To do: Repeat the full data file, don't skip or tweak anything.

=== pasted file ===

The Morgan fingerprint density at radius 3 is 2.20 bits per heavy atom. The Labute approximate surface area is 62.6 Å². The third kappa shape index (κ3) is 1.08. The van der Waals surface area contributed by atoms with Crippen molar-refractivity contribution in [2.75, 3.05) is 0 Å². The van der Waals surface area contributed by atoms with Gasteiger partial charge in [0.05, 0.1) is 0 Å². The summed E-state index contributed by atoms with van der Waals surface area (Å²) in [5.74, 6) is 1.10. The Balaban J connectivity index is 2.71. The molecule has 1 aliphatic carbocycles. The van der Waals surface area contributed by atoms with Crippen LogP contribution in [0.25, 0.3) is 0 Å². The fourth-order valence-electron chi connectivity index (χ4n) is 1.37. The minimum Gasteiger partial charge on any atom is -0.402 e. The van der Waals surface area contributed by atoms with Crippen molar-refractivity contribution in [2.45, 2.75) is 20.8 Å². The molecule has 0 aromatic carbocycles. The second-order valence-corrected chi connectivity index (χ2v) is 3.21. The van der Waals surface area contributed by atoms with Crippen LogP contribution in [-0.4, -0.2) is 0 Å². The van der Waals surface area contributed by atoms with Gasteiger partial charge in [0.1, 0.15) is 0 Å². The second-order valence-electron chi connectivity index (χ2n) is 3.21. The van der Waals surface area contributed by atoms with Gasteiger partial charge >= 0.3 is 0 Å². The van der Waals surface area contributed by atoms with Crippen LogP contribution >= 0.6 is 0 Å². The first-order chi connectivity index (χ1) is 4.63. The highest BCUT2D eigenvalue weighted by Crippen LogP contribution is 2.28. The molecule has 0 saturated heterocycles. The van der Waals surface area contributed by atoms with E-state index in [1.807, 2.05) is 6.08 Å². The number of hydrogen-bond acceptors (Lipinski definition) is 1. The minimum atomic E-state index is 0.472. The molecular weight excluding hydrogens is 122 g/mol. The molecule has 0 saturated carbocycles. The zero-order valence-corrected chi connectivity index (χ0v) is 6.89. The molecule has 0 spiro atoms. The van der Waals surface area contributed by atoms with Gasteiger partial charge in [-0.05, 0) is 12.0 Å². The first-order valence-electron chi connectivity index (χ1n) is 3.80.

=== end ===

The Morgan fingerprint density at radius 3 is 2.20 bits per heavy atom. The Labute approximate surface area is 62.6 Å². The third kappa shape index (κ3) is 1.08. The van der Waals surface area contributed by atoms with Crippen molar-refractivity contribution in [2.75, 3.05) is 0 Å². The van der Waals surface area contributed by atoms with Gasteiger partial charge in [0.05, 0.1) is 0 Å². The summed E-state index contributed by atoms with van der Waals surface area (Å²) in [5.74, 6) is 1.10. The Balaban J connectivity index is 2.71. The molecule has 1 aliphatic carbocycles. The van der Waals surface area contributed by atoms with Crippen LogP contribution in [0.25, 0.3) is 0 Å². The fourth-order valence-electron chi connectivity index (χ4n) is 1.37. The minimum Gasteiger partial charge on any atom is -0.402 e. The van der Waals surface area contributed by atoms with Crippen molar-refractivity contribution in [2.45, 2.75) is 20.8 Å². The molecule has 0 aromatic carbocycles. The second-order valence-corrected chi connectivity index (χ2v) is 3.21. The van der Waals surface area contributed by atoms with Crippen LogP contribution in [-0.4, -0.2) is 0 Å². The van der Waals surface area contributed by atoms with Gasteiger partial charge in [0.1, 0.15) is 0 Å². The second-order valence-electron chi connectivity index (χ2n) is 3.21. The van der Waals surface area contributed by atoms with Gasteiger partial charge >= 0.3 is 0 Å². The van der Waals surface area contributed by atoms with Crippen LogP contribution >= 0.6 is 0 Å². The first-order chi connectivity index (χ1) is 4.63. The highest BCUT2D eigenvalue weighted by Crippen LogP contribution is 2.28. The molecule has 0 saturated heterocycles. The van der Waals surface area contributed by atoms with E-state index in [1.807, 2.05) is 6.08 Å². The number of hydrogen-bond acceptors (Lipinski definition) is 1. The minimum atomic E-state index is 0.472. The molecular weight excluding hydrogens is 122 g/mol. The molecule has 0 saturated carbocycles. The zero-order valence-corrected chi connectivity index (χ0v) is 6.89. The molecule has 0 spiro atoms. The van der Waals surface area contributed by atoms with Gasteiger partial charge in [-0.05, 0) is 12.0 Å². The first-order valence-electron chi connectivity index (χ1n) is 3.80.